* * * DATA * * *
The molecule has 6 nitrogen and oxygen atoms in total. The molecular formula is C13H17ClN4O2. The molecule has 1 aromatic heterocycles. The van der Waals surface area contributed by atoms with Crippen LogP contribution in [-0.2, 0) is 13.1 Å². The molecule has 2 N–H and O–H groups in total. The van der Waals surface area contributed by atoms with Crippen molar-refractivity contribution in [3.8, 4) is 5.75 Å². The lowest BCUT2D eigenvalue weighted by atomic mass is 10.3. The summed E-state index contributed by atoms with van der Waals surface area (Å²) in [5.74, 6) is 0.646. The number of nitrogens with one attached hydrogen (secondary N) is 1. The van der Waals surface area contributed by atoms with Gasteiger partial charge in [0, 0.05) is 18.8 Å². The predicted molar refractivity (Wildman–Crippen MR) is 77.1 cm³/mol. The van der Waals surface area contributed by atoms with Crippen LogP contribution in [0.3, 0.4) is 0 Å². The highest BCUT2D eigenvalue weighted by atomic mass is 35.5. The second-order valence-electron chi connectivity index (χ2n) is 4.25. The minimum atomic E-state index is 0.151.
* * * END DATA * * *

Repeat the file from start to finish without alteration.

The molecule has 6 nitrogen and oxygen atoms in total. The molecular formula is C13H17ClN4O2. The molecule has 1 aromatic heterocycles. The van der Waals surface area contributed by atoms with Crippen LogP contribution in [-0.2, 0) is 13.1 Å². The molecule has 2 N–H and O–H groups in total. The van der Waals surface area contributed by atoms with Crippen molar-refractivity contribution in [3.8, 4) is 5.75 Å². The lowest BCUT2D eigenvalue weighted by atomic mass is 10.3. The summed E-state index contributed by atoms with van der Waals surface area (Å²) in [5.74, 6) is 0.646. The number of nitrogens with one attached hydrogen (secondary N) is 1. The van der Waals surface area contributed by atoms with Gasteiger partial charge in [0, 0.05) is 18.8 Å². The predicted molar refractivity (Wildman–Crippen MR) is 77.1 cm³/mol. The van der Waals surface area contributed by atoms with Crippen LogP contribution in [0.3, 0.4) is 0 Å². The highest BCUT2D eigenvalue weighted by atomic mass is 35.5. The second-order valence-electron chi connectivity index (χ2n) is 4.25. The minimum atomic E-state index is 0.151.